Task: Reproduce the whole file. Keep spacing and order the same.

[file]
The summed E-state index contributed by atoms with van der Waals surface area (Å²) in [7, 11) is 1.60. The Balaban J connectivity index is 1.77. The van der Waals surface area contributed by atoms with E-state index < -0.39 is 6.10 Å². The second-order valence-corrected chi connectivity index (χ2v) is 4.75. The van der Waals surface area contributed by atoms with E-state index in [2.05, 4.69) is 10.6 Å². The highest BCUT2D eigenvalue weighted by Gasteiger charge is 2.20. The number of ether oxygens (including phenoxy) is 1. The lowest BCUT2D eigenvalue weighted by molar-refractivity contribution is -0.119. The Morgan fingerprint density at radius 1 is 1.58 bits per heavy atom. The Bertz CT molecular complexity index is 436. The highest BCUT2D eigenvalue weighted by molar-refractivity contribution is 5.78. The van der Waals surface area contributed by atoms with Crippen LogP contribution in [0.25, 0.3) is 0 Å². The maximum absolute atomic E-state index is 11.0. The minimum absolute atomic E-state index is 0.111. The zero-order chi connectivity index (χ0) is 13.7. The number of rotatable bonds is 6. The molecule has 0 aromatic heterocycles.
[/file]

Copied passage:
The summed E-state index contributed by atoms with van der Waals surface area (Å²) in [7, 11) is 1.60. The Balaban J connectivity index is 1.77. The van der Waals surface area contributed by atoms with E-state index < -0.39 is 6.10 Å². The second-order valence-corrected chi connectivity index (χ2v) is 4.75. The van der Waals surface area contributed by atoms with E-state index in [2.05, 4.69) is 10.6 Å². The highest BCUT2D eigenvalue weighted by Gasteiger charge is 2.20. The number of ether oxygens (including phenoxy) is 1. The lowest BCUT2D eigenvalue weighted by molar-refractivity contribution is -0.119. The Morgan fingerprint density at radius 1 is 1.58 bits per heavy atom. The Bertz CT molecular complexity index is 436. The highest BCUT2D eigenvalue weighted by molar-refractivity contribution is 5.78. The van der Waals surface area contributed by atoms with Crippen LogP contribution in [0.25, 0.3) is 0 Å². The maximum absolute atomic E-state index is 11.0. The minimum absolute atomic E-state index is 0.111. The zero-order chi connectivity index (χ0) is 13.7. The number of rotatable bonds is 6. The molecule has 0 aromatic heterocycles.